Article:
Early-season thrips (Thysanoptera:Thripidae) control and soybean yield in North Texas Academic Article uri icon


  • Large numbers of thrips (Thysanoptera:Thripidae) can infest soybean (Glycine max L. Merr.) and cotton (Gossypium hirsutum L.) during the seedling stage in the southwestern USA. Although much is known about the consequences of control for cotton, there are few data on whether control measures are economically justified in soybean. Field studies testing the effects of early-season insecticide application on soybean growth and yield were performed at Prosper, TX, in 2000 and 2001. Tests were planted on 28 April 2000, 16 May 2001, and 17 May 2001 with the cultivar Garst D421 STS. Treatments were: (A) an untreated check (B) two foliar applications of acephate (automatic spray regime), (C) one foliar application of acephate (threshold spray regime), and (D) in-furrow aldicarb at planting. Thrips and several seedling traits were sampled three times during the first six weeks of growth and midseason pests were sampled in June 2000 and July 2001. Densities of thrips in the in-furrow aldicarb treatment were less than one per plant except when populations reached five per plant or greater at 31 days after planting (DAP) in 2000. Foliar acephate applications decreased thrips populations to levels similar to that of aldicarb. Mean thrips densities (per plant) in the untreated check were 4.0, 8.6, and 8.5 at 18, 24, and 31 DAP, respectively, in 2000; whereas, densities were 0, 4.9, and 1.6 at 15, 21, and 26 DAP, respectively, in 2001. Insecticide treatments did not substantially alter seedling dry weight, leaf area, or leaf chlorophyll. Mid-season populations of other insects were not affected by the early-season treatment. Grain yields were low because of severe drought in both years and were not affected by the treatments.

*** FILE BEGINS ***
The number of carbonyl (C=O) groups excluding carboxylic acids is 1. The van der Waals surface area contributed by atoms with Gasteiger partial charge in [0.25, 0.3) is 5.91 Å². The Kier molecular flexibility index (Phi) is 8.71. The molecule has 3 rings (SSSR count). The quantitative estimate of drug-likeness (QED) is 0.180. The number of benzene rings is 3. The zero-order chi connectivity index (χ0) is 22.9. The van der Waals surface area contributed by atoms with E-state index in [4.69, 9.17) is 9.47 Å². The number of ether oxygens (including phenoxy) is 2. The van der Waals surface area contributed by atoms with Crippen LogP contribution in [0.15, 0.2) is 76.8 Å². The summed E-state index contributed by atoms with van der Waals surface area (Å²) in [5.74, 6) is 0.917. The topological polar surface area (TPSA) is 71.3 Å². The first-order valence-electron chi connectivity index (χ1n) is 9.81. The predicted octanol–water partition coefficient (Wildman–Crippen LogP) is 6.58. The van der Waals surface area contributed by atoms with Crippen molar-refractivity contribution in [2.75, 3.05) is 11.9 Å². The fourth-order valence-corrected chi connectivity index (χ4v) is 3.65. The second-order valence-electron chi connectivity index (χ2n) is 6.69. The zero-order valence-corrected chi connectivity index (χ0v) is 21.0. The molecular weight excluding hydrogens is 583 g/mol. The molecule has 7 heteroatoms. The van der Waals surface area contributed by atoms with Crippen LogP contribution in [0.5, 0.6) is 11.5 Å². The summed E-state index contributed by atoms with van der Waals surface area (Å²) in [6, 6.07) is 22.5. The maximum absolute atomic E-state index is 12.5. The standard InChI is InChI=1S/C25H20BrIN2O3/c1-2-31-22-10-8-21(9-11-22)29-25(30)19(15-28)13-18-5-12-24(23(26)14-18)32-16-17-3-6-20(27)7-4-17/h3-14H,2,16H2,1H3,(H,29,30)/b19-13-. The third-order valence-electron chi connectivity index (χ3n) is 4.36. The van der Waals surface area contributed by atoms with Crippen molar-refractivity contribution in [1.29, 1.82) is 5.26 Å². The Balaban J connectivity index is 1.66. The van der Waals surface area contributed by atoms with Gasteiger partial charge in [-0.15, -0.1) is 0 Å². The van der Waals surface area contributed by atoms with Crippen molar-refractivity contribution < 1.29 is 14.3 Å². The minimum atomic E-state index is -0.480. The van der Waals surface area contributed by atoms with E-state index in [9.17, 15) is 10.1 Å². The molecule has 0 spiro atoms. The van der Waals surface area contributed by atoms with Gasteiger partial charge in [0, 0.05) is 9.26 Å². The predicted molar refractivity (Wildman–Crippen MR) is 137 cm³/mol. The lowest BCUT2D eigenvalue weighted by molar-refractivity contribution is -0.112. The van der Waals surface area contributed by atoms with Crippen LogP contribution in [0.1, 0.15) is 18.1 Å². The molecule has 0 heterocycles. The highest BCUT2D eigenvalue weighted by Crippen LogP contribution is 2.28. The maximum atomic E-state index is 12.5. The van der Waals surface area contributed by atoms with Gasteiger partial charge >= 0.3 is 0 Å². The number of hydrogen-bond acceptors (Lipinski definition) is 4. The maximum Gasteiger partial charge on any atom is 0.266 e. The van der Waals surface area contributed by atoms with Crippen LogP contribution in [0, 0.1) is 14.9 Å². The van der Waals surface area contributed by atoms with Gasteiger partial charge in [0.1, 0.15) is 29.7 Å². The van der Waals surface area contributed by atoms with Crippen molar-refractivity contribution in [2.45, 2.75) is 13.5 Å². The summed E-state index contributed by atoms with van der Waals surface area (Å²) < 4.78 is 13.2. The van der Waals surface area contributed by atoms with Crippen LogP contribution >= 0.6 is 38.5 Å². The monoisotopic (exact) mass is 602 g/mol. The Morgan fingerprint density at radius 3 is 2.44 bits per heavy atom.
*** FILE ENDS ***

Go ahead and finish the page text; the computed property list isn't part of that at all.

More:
author list (cited authors)

  • Heitholt, J. J., Knutson, A., Farr, J. B., & Langston, B.

publication date

  • December 2006